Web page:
Format

Send to

Choose Destination
PLoS One. 2014 Jan 17;9(1):e84896. doi: 10.1371/journal.pone.0084896. eCollection 2014.

Why publishing everything is more effective than selective publishing of statistically significant results.

Author information

1
Department of Methodology and Statistics, Tilburg School of Behavioral Sciences, Tilburg University, Tilburg, The Netherlands.

Abstract

BACKGROUND:

De Winter and Happee examined whether science based on selective publishing of significant results may be effective in accurate estimation of population effects, and whether this is even more effective than a science in which all results are published (i.e., a science without publication bias). Based on their simulation study they concluded that "selective publishing yields a more accurate meta-analytic estimation of the true effect than publishing everything, (and that) publishing nonreplicable results while placing null results in the file drawer can be beneficial for the scientific collective" (p.4).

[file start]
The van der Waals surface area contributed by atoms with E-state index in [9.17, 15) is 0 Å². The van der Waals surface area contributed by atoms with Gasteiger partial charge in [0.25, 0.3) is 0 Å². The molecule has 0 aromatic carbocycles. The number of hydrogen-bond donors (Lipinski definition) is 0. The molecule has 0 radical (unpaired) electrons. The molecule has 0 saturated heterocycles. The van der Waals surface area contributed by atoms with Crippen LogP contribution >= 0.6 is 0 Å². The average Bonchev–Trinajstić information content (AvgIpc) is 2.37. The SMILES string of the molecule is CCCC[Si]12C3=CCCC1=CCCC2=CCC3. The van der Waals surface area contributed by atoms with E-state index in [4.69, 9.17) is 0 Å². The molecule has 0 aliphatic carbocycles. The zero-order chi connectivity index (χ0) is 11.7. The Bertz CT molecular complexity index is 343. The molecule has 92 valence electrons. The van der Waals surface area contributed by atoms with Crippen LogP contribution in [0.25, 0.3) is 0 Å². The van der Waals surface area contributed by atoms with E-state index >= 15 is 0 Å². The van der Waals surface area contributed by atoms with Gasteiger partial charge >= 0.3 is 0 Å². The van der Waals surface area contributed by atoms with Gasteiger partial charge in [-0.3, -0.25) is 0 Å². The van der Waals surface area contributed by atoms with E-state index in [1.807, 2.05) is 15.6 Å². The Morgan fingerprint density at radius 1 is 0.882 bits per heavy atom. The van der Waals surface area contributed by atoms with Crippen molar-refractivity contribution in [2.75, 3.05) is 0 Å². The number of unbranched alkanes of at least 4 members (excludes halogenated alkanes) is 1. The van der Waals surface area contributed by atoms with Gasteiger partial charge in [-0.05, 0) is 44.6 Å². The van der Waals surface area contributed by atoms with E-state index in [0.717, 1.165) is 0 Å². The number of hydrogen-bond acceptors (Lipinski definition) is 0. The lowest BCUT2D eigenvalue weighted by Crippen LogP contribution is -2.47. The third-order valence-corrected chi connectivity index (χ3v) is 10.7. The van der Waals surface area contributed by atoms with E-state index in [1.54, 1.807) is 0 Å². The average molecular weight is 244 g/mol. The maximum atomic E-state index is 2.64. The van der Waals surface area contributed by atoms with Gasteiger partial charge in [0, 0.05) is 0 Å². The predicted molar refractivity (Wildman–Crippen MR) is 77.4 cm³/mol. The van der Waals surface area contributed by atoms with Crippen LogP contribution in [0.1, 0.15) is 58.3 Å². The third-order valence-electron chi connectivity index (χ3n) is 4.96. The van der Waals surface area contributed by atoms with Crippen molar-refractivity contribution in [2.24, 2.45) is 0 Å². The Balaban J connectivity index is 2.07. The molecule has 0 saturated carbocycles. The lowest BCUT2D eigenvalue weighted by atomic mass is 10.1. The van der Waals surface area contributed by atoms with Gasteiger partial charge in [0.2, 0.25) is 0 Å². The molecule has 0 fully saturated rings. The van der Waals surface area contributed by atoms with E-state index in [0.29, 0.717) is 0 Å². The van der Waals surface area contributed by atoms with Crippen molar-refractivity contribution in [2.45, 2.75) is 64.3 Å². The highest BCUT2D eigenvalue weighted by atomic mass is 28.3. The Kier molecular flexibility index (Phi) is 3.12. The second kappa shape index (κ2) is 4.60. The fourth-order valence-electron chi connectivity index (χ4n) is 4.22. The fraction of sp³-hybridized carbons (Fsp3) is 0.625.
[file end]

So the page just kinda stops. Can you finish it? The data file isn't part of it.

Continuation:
METHODS AND FINDINGS:

Using their scenario with a small to medium population effect size, we show that publishing everything is more effective for the scientific collective than selective publishing of significant results. Additionally, we examined a scenario with a null effect, which provides a more dramatic illustration of the superiority of publishing everything over selective publishing.

CONCLUSION:

Publishing everything is more effective than only reporting significant outcomes.

PMID:
24465448
PMCID:
PMC3894961
DOI:
10.1371/journal.pone.0084896
[Indexed for MEDLINE]
Free PMC Article

Supplemental Content

Full text links

Icon for Public Library of Science Icon for PubMed Central
Loading ...
Support Center